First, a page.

I’ve done a number of projects involving Xilinx FPGAs and CPLDs, and honestly I’m frustrated with them enough to be interested in trying out one of their competitors. This is pretty rant-y, so take it with a grain of salt but some of my gripes include:
- Simply awful toolchain support. The standard approach is to reverse-engineer the Xilinx file formats and write your own tooling on top of them.
- Update — looks someone else posted a much lengthier blog post about this, which is a good read.
- Terrible software speed. I suppose they care much more about large design teams where the entire synthesis time will be measured in hours, but for a simple hobby project, it’s pretty infuriating that a syntax error still takes a 10 second edit-compile-debug cycle. This is not due to any complexities in the language they support (as opposed to C++ templates, for example), but is just plain old software overhead on their part: it takes 5 seconds for them to determine that the input file doesn’t exist. If you use their new 7-series chips, you can use their new Vivado software which may or may not be better, but rather than learn a new line and software I decided to try the competitor.
- Expensive prices. They don’t seem to feel like they need to compete on price — I’m sure they do for the large contracts, but for the “buy a single item on digikey” they seem to charge whatever the market will bear. And I was paying it, so I guess that’s their prerogative, but it makes me frustrated.
So anyway, I had gone with Xilinx, the #1 (in sales I believe) FPGA vendor, since when learning FPGAs I think that makes sense: there’s a lot of third-party dev boards for them, a lot of documentation, and a certain “safety in numbers” by going with the most common vendor. But now I feel ready to branch out and try the #2 vendor, Altera.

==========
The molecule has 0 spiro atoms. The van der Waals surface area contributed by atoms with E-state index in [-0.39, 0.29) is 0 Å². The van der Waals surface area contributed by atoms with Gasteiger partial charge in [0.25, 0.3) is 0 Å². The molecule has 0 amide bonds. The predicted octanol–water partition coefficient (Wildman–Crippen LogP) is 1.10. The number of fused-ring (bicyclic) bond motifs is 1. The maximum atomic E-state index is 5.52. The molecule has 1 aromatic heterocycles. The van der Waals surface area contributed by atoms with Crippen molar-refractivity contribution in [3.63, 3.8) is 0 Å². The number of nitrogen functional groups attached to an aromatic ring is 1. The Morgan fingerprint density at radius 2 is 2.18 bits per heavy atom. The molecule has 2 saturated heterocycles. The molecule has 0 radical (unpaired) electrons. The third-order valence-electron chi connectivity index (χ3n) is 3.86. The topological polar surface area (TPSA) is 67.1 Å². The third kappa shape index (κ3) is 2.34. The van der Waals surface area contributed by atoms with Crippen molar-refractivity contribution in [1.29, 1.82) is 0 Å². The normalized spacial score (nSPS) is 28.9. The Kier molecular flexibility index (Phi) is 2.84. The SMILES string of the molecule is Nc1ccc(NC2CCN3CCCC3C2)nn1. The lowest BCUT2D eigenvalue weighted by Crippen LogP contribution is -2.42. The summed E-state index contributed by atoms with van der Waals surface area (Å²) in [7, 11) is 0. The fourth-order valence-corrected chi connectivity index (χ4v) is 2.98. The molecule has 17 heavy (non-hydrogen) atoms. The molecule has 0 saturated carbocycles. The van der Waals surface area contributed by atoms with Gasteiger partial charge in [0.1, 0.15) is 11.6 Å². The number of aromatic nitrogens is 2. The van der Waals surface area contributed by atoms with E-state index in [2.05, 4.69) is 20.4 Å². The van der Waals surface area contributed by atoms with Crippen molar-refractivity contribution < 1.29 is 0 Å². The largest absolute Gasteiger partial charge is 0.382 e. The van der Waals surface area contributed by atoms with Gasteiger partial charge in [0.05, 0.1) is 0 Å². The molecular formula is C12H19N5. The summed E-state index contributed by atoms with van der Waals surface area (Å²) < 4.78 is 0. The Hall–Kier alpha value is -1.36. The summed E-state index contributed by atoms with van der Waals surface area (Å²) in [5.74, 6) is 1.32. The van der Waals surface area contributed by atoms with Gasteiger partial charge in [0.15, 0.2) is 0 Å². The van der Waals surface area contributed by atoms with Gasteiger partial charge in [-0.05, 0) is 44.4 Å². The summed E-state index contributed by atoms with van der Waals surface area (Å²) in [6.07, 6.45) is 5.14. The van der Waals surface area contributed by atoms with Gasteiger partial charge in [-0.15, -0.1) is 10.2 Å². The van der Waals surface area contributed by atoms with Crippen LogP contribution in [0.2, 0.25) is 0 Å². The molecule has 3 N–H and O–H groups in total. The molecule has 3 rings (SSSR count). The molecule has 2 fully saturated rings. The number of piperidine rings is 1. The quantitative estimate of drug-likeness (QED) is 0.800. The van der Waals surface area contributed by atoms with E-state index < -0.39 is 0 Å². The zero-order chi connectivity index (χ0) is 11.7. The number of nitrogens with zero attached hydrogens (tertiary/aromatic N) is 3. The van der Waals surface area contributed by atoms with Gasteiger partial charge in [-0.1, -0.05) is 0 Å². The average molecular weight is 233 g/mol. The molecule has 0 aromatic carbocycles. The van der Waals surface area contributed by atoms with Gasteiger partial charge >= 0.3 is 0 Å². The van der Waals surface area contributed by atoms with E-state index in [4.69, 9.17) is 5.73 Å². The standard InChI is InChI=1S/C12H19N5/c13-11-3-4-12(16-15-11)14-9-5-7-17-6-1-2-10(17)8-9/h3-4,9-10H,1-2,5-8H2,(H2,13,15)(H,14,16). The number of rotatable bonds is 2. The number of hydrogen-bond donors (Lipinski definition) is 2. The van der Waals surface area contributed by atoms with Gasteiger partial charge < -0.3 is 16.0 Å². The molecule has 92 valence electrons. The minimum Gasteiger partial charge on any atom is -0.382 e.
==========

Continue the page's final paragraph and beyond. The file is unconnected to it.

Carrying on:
I saw a cheap little dev kit for Altera: the BeMicro CV. This is quite a bit less-featured than the Nexys 3 that I have been using, but it’s also quite a bit cheaper: it’s only $50. The FPGA it has is quite a bit beefier as well: it has “25,000 LEs [logic elements]”, which as far as I can tell is roughly equivalent to the Xilinx Spartan-6 LX75. The two companies keep inflating the way they measure the size of their FPGAs so it’s hard to be sure, and they put two totally different quantities in the sort fields in digikey (Xilinx’s being more inflated), but I picked the LX75 (a $100 part) by assuming that “1 Xilinx slice = 2 Altera LEs“, and the Cyclone V on this board has 25k LEs, and the LX75 has 11k slices.
My first experience with Altera was downloading and installing the software. They seem to have put some thought into this and have broken the download into multiple parts so that you can pick and choose what you want to download based on the features you want — a feature that sounds trivial but is nice when Xilinx just offers a monolithic 6GB download. I had some issue right off the bat though: the device file was judged to be invalid by the installer, so when I start up Quartus (their software), it tells me there are no devices installed. No problemo, let’s try to reinstall it — “devices already installed” it smugly informs me. Luckily the uninstaller lets you install specific components, so I was able to remove the half-installed device support, but since the software quality was supposed to be one of their main selling points, this was an ominous beginning.
Once I got that out of the way, I was actually pretty impressed with their software. Their “minimum synthesis time” isn’t much different from Xilinx’s, which I find pretty annoying, and it also takes them a while to spot syntax errors. So unfortunately that gripe isn’t fully satisfied. Overall the software feels snappier though — it doesn’t take forever to load the pin planner or any other window or view. There’s still an annoying separation between the synthesis and programming flows — the tools know exactly what file I just generated, but I have to figure out what it was so that I can tell the programmer what file to program. And then the programmer asks me even time if I would like to save my chain settings.